USE CASE 3: Directions to a guestroom (or any hotel facility)
A well-mapped beacon network within a hotel can offer directions to those guests who need to know where to go. Imagine a guest has checked into her hotel room; her mobile app can take advantage of her location relative to various beacons and direct her to her assigned room. A sophisticated mobile app could offer a virtual reality-based “monocle” view of the route she needs to take to get to her room. This could serve guests particularly well in large resorts sprawled over several acres. The same concept can be extended to other hotel facilities as well, and apps can be designed in a manner that allows for entry of destination information – directions would automatically be presented and the beacons can help ensure that guests get to where they need to go with the least amount of hassle.

USE CASE 4: Keeping an eye on children or pets
Wristbands and collars can be coded with chips that allow for geo-location. Again, an invaluable use case in a sprawling facility, a theme park or a cruise ship. Families with young children and pets would certainly welcome the peace of mind that comes with the knowledge of where their loved ones are situated.

Beacons probably aren’t for everyone. Where does one start? The journey to getting set up is best commenced with a thorough understanding of the business need that one is trying to fulfill. The next steps will involve determining the potential benefits that are expected, coupled with a business case to justify the expense. Lastly, it is important to create of a well-thought out and architected solution that brings multiple pieces of technologies together in order to build the value you seek. Whatever you end up doing, it is worthwhile to think of the one or two unique use cases that could add the most value in your business situation and figure out how a beacon strategy can help you achieve your business goals. Where this technology gets really cool is when cities start to employ these devices everywhere and create a geolocation grid that anyone can tap into; third-party providers can harness the power of the cloud and the presence of a network of connected devices that could make it possible for us to take advantage of these technologies. The implications for tourism especially are tremendous; visitors to a new city can tap into a network and use their mobile apps to learn all about the city that lies before them – hotels can feed guests with directions to merchants and restaurants with whom they have preferential relationships, and generally improve how a guest interacts with the area. It is not far-fetched to imagine that beacon technologies could transform multiple aspects of our lives, especially when we are traveling to the strange and unknown locales. Tourists may no longer get lost, or feel lost – all the necessary information will likely be at their fingertips and they could go where they want to, easily. Now all we need is for wireless charging of our smartphones, no matter where we are – that would be the icing on the cake.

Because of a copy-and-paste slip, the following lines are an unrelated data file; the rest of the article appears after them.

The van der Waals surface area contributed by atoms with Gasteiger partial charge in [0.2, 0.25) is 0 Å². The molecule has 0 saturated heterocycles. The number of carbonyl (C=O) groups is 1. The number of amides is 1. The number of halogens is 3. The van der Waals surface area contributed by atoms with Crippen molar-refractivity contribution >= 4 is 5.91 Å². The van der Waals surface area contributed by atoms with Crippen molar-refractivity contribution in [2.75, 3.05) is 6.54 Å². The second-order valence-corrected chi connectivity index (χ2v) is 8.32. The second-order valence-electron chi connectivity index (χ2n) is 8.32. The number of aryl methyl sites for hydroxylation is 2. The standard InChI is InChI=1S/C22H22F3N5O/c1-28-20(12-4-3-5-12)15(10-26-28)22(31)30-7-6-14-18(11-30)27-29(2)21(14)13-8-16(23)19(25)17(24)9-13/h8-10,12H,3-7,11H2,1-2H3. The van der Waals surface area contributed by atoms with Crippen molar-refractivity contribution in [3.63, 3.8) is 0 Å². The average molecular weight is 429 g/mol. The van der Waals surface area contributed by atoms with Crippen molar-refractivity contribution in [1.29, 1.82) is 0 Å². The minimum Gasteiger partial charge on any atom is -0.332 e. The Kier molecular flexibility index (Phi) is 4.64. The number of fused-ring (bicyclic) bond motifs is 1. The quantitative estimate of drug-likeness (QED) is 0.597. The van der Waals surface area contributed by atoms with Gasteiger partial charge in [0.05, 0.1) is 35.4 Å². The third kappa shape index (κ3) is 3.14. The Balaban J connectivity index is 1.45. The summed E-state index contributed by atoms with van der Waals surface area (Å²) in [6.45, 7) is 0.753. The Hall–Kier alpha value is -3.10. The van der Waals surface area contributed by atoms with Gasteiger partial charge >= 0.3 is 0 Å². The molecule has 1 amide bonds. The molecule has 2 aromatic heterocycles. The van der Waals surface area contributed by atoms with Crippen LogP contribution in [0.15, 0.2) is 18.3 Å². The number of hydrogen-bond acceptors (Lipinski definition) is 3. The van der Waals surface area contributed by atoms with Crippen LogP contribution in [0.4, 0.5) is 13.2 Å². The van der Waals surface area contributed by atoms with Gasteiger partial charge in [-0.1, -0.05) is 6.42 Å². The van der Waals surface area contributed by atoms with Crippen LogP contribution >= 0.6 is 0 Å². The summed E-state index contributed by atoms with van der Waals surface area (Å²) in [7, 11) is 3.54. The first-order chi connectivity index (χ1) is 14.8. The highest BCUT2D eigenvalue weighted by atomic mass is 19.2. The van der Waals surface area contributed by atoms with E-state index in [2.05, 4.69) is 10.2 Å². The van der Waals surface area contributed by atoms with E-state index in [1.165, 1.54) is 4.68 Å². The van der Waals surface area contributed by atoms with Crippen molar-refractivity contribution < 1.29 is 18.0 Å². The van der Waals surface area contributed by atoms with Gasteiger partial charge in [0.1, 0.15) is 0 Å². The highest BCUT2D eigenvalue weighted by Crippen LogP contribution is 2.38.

Amitava “Chats” Chatterjee is a director with Deloitte Digital, Deloitte Consulting LLP. Siva Kantamneni is a principal with Deloitte Consulting LLP. Both are leaders in the firm’s travel, hospitality and leisure practice.

This communication contains general information only, and none of Deloitte Touche Tohmatsu Limited, its member firms, or their related entities (collectively, the “Deloitte Network”) is, by means of this communication, rendering professional advice or services. Deloitte refers to one or more of Deloitte Touche Tohmatsu Limited, a UK private company limited by guarantee (“DTTL”), its network of member firms, and their related entities. Please see for a detailed description of DTTL and its member firms.